“All right, take her up, Jack.”
Within a few seconds, the steady beat of the giant rotor increased to a roar as the custom-built helicopter lifted majestically from its pad in Louisville into the blue, blue sky. Gil had hired Jack the pilot along with two other pilots and two other similarly-built helicopters from a local excursion company. These copters were fitted with large glass bubbles that allowed the occupants a wide range of vision as they flew over the various scenic points that were especially favored by tourists. In this helicopter, besides Jack the pilot were Gil and Richard Ellsworth who in this case was acting as his own camera operator. In the helicopter to their left were the pilot, assistant director Nancy Chaney, and Sam the cameraman. On their right, Rosie was directing Dave as he went about his camera work.
As it would be about twenty minutes before they reached their destination, Gil settled back in his comfortable seat doing some deep breathing and relaxation exercises well-known to actors who employ these techniques just before going on stage. He had time so he recounted to himself some of the more salient events of the previous ten months.
Raising Ezekiel had been finished on time even with very little participation from either Gil or Natalie. He had to admit that Nan had done a great job as director, using inventive camera techniques and opening it up to shoot exteriors whenever possible to relieve the monotony and claustrophobia of the many consecutive interior scenes. But even so, it had had only a lukewarm reception from the critics and had been only a modest success at the box office. Over the years Natalie’s core audience—mostly white middle class liberals—had aged, most of them now being in their forties and even fifties. They were unfortunately attending theatrical movies less and less these days, what with the rising cost of movie tickets, concessions, a decent dinner out, et etcetera. There was also, in Gil’s opinion, way too much competition from the ever-expanding number of television channels available through cable and satellite. This, combined with the recent craze for personal computers in the home, had kept a lot of people away from the movie theaters—particularly for such films as Raising Ezekiel. It seemed to be all FX, explosions, shoot-em-ups, superheroes, and espionage thrillers these days.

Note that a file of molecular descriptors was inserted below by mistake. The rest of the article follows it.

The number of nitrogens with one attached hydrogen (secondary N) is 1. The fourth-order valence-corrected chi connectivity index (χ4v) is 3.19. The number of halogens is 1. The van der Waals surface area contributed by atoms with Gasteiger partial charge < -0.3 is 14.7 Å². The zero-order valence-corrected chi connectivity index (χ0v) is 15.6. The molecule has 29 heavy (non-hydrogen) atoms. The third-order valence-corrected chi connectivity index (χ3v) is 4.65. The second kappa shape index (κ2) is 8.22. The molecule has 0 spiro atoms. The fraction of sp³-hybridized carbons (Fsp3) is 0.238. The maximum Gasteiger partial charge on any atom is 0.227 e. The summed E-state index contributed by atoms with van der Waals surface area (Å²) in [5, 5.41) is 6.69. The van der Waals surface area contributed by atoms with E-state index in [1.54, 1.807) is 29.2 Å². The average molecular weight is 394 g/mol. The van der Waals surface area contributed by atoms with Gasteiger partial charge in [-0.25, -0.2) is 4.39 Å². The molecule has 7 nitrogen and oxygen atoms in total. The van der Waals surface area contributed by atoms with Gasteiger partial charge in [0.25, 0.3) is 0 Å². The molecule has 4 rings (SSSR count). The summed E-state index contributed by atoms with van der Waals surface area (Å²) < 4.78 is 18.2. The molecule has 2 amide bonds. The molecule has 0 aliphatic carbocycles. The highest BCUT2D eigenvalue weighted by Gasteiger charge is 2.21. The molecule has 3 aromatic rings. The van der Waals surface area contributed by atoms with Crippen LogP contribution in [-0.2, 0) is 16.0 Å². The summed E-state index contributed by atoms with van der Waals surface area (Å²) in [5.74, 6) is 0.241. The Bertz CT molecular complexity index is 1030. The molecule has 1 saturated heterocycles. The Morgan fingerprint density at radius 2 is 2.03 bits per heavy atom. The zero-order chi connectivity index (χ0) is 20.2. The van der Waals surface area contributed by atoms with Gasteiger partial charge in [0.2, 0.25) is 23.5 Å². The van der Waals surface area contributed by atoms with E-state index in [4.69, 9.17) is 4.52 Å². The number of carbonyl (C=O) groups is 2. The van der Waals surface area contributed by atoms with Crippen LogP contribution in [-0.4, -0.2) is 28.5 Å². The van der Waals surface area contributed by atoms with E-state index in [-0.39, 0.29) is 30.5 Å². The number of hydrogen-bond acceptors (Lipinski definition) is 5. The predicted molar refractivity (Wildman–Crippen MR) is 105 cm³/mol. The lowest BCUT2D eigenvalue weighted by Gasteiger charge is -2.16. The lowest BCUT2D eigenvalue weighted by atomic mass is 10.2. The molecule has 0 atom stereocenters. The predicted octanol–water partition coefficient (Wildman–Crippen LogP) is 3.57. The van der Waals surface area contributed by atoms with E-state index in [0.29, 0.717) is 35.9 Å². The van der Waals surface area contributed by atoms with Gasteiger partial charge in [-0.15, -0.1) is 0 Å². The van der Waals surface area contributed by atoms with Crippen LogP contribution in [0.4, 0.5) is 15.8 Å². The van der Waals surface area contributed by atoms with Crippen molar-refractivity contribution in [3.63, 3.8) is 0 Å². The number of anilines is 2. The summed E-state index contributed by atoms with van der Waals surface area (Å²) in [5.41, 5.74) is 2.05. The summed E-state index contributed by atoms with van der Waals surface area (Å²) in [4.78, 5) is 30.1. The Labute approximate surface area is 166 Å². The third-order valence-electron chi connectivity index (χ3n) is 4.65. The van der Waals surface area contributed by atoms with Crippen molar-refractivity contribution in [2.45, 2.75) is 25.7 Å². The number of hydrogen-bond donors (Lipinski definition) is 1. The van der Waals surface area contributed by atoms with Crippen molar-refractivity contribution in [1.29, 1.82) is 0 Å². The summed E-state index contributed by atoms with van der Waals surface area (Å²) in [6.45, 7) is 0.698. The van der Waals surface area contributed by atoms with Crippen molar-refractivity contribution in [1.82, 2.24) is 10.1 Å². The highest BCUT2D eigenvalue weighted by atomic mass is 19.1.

Still, it had earned a modest five million at the box office before it was retired in early spring. A comfortable profit, considering its two million production cost. And Natalie had been able to negotiate a lucrative deal with Lifetime television for the exclusive rights to show the film the next year. So, it hadn’t been a total loss.
Still, it was obvious to Gil that Natalie was losing whatever touch she may once have had with scripts that were near and dear to the hearts and minds of the Classic American Liberal. So, it was time for new blood and that was precisely what he was engaged in doing—providing that new blood.
Over the long winter he had worked with both Rosie and Natalie on the script of Water Over the Bridge, inventing several new domestic scenes to pad its length a bit, and making the dialogue more realistic. Both Rosie and, surprisingly, Natalie had amused themselves by populating the small Midwestern town with a racial and ethnic diversity that would have been strange indeed for the early 50s. Gil had started to protest but then kept quiet. Let them have their fun, he thought, he knew that the movie was going to be a smash hit anyway. The norns would see to that. Oddly, he had more faith in them than he’d had in the Lord that was on such constant display in the small eastern Pennsylvania town of Ben Allyn where he’d grown up—the Lord that had so mysteriously abandoned his alcoholic parents.
He felt a nudge on his shoulder as Richard said, “You ready, Gil? We’re just about there.” As the copter settled down to an altitude of about two thousand feet and slowed to a hovering cruise. Gil, all business now, got on the headset. “Come in, Nancy,” he called. “Are you guys ready?”
There was a crackle over the headphone and then a voice said, “Roger, Gil. Ready when you are. Out.”
Gil did not reply to Nancy but called, “Rosie, everything cool over there?”
The familiar crackle, then Rosie’s voice answered, “Ready when you are Gil. We can’t wait!”
“All right then, boys and girls, let’s have some fun and make a great movie.” And so saying, he looked down to the sunlit fields that lay just to the east of the small town of Woodbridge, Kentucky and to the mighty river that lay just beyond the fertile fields and farmland—the river that would obligingly, through Hollywood movie magic, overflow its banks and threaten the small town. All they had to do was wait for the spring rains.
Gil felt a rising excitement, a sudden realization that he was alive for the first time in many many years—that he had been in fact sleepwalking through the better part of the last fifteen years—and that that part was now gone forever.